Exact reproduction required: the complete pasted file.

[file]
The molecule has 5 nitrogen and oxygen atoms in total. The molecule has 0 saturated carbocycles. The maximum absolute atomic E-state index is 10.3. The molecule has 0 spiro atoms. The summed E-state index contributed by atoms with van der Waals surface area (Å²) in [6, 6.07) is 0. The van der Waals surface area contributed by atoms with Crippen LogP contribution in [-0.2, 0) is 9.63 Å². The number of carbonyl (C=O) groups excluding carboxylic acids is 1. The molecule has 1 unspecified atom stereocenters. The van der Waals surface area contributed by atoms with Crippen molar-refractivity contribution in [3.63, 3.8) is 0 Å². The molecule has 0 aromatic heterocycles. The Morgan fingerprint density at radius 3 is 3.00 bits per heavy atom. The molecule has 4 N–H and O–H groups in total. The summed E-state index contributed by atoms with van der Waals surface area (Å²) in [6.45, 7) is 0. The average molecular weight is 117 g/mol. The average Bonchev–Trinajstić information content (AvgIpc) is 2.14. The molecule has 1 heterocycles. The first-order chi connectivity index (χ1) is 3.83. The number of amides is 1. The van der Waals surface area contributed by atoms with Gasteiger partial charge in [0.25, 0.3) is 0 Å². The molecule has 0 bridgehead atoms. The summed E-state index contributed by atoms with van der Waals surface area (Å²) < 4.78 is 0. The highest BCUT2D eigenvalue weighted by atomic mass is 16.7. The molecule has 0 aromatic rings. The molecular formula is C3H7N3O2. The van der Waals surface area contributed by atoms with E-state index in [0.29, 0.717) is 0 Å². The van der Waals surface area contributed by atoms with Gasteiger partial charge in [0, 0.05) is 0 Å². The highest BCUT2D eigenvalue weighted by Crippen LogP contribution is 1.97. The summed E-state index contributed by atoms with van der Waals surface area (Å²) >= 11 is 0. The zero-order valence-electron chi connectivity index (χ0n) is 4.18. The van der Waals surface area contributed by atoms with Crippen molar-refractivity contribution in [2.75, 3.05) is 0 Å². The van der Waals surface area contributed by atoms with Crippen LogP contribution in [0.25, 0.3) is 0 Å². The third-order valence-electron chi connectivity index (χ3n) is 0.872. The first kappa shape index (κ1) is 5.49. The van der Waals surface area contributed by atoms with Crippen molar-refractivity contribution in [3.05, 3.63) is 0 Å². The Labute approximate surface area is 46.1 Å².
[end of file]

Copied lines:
The molecule has 5 nitrogen and oxygen atoms in total. The molecule has 0 saturated carbocycles. The maximum absolute atomic E-state index is 10.3. The molecule has 0 spiro atoms. The summed E-state index contributed by atoms with van der Waals surface area (Å²) in [6, 6.07) is 0. The van der Waals surface area contributed by atoms with Crippen LogP contribution in [-0.2, 0) is 9.63 Å². The number of carbonyl (C=O) groups excluding carboxylic acids is 1. The molecule has 1 unspecified atom stereocenters. The van der Waals surface area contributed by atoms with Crippen molar-refractivity contribution in [3.63, 3.8) is 0 Å². The molecule has 0 aromatic heterocycles. The Morgan fingerprint density at radius 3 is 3.00 bits per heavy atom. The molecule has 4 N–H and O–H groups in total. The summed E-state index contributed by atoms with van der Waals surface area (Å²) in [6.45, 7) is 0. The average molecular weight is 117 g/mol. The average Bonchev–Trinajstić information content (AvgIpc) is 2.14. The molecule has 1 heterocycles. The first-order chi connectivity index (χ1) is 3.83. The number of amides is 1. The van der Waals surface area contributed by atoms with Gasteiger partial charge in [0.25, 0.3) is 0 Å². The molecule has 0 bridgehead atoms. The summed E-state index contributed by atoms with van der Waals surface area (Å²) < 4.78 is 0. The highest BCUT2D eigenvalue weighted by atomic mass is 16.7. The molecule has 0 aromatic rings. The molecular formula is C3H7N3O2. The van der Waals surface area contributed by atoms with E-state index in [0.29, 0.717) is 0 Å². The van der Waals surface area contributed by atoms with Gasteiger partial charge in [0, 0.05) is 0 Å². The highest BCUT2D eigenvalue weighted by Crippen LogP contribution is 1.97. The summed E-state index contributed by atoms with van der Waals surface area (Å²) >= 11 is 0. The zero-order valence-electron chi connectivity index (χ0n) is 4.18. The van der Waals surface area contributed by atoms with Crippen molar-refractivity contribution in [2.75, 3.05) is 0 Å². The van der Waals surface area contributed by atoms with Crippen LogP contribution in [0.25, 0.3) is 0 Å². The third-order valence-electron chi connectivity index (χ3n) is 0.872. The first kappa shape index (κ1) is 5.49. The van der Waals surface area contributed by atoms with Crippen molar-refractivity contribution in [3.05, 3.63) is 0 Å². The Labute approximate surface area is 46.1 Å².